posted by ginky
on Jan 19, 2010 -
"Indian country begins where the serene prairie of Custer county gives way to the formidable rock spires marking out South Dakota's rugged Badlands. The road runs straight until the indistinguishable, clapboard American homesteads fade from view and the path climbs into a landscape sharpened by an eternity of wind and water. At this time of year, the temperature slides to tens of degrees below freezing and a relentless gale sets the snow dancing on the road, a whirligig of white blotting out the black of the asphalt."
A sobering look at one Native American community
and their hopes during the Obama years, by The Guardian's Chris McGreal
posted by saturnine
on Jan 10, 2010 -
: “I wanted to call my father and tell him that a white man thought my brain was beautiful”.
Sherman Alexie doing his thing in The New Yorker, excerpted from his upcoming book (early review
; interview 1
posted by Non Prosequitur
on Oct 5, 2009 -
So how long have you been running your business?
The Houshi Onsen
in Komatsu, Japan. About a 2.5 hour train ride north from Kyoto is the Houshi Onsen complex was founded in 718.
The legend states that the god of Mount Hakusan visited a Buddhist priest and told him to uncover an underground hot spring in a nearby village. He found the hot spring and asked his disciple, a woodcutter’s son named Gengoro Sasakiri, to build and operate a spa on the site. His family has run a hotel in Komatsu ever since.
The structure houses 450 people in 100 rooms. For generations, Houshi proprietors have borne the name Zengoro Houshi.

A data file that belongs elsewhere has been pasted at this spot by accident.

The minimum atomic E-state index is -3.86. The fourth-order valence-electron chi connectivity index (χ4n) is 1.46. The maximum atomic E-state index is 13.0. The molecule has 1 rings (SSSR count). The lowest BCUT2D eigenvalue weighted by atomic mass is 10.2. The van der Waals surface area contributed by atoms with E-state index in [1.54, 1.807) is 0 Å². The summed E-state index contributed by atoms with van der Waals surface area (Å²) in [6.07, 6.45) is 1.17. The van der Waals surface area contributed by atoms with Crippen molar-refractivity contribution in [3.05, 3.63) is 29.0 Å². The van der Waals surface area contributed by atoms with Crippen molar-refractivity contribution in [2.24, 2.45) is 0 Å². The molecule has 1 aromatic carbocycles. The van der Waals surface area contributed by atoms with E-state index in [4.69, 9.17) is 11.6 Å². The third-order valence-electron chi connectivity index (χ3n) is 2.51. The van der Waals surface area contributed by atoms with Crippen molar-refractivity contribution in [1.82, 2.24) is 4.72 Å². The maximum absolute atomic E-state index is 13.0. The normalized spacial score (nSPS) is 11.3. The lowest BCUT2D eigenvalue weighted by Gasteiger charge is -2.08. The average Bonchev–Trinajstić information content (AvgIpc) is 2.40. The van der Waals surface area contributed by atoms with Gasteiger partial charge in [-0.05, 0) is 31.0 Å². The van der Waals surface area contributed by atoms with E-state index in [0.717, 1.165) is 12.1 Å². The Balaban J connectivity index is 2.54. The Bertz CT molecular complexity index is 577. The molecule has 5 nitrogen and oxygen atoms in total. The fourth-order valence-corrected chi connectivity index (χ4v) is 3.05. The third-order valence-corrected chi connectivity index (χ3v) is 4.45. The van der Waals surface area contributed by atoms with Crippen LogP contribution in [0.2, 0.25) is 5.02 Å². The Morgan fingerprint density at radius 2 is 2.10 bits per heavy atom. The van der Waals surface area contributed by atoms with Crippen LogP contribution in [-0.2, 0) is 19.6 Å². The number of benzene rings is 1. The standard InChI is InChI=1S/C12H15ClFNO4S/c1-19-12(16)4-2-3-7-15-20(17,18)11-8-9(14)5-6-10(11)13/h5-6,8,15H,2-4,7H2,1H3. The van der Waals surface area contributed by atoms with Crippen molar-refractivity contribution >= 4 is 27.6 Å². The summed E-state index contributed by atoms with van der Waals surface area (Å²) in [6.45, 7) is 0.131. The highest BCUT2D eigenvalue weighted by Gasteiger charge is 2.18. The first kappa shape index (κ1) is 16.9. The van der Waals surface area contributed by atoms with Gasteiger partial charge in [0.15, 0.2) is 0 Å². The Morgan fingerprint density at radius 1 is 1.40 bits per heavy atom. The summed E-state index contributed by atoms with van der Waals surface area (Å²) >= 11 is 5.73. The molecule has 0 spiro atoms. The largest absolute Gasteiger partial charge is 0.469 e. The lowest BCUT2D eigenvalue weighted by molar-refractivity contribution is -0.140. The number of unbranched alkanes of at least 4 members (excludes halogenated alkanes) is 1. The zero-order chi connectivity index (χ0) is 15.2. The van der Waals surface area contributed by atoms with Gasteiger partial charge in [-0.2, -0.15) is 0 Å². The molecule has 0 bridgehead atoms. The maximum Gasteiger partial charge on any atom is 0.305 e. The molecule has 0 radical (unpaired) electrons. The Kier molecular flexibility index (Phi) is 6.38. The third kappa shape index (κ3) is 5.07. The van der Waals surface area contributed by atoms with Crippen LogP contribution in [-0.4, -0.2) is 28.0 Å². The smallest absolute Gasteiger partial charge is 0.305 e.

The current proprietor is the 46th
posted by somnambulist
on Sep 30, 2009 -
"The 2000 census found that nearly 23 percent of families living in Letcher County, KY, fell below the poverty line. The median household income in most counties is at or below $25,000, with individuals making on average $12,000 a year."
The White Family
by Carl Kiilsgaard [more inside]
posted by saturnine
on Jun 23, 2009 -
"Yes, I have four children. Four children with whom I spend a good part of every day: bathing them, combing their hair, sitting with them while they do their homework, holding them while they weep their tragic tears. But I'm not in love with any of them. I am in love with my husband
posted by Brandon Blatcher
on May 27, 2009 -
Generations of Hope
is a non-profit set up to bring kids out of foster care and into extended families with grandparents. The community of Hope Meadows
was repurposed from housing on a closed Air Force base
in Illinois. (The NYT article erroneously refers to the community by the non-profit's name. No matter. The story is still inspirational.) [more inside]
posted by yiftach
on Sep 16, 2008 -
- a network of online data libraries on topics including census data, economic data, health data, income and unemployment data, population data, labor data, cancer data, crime and transportation data, family dynamics, vital statistics data
posted by Gyan
on Dec 26, 2007 -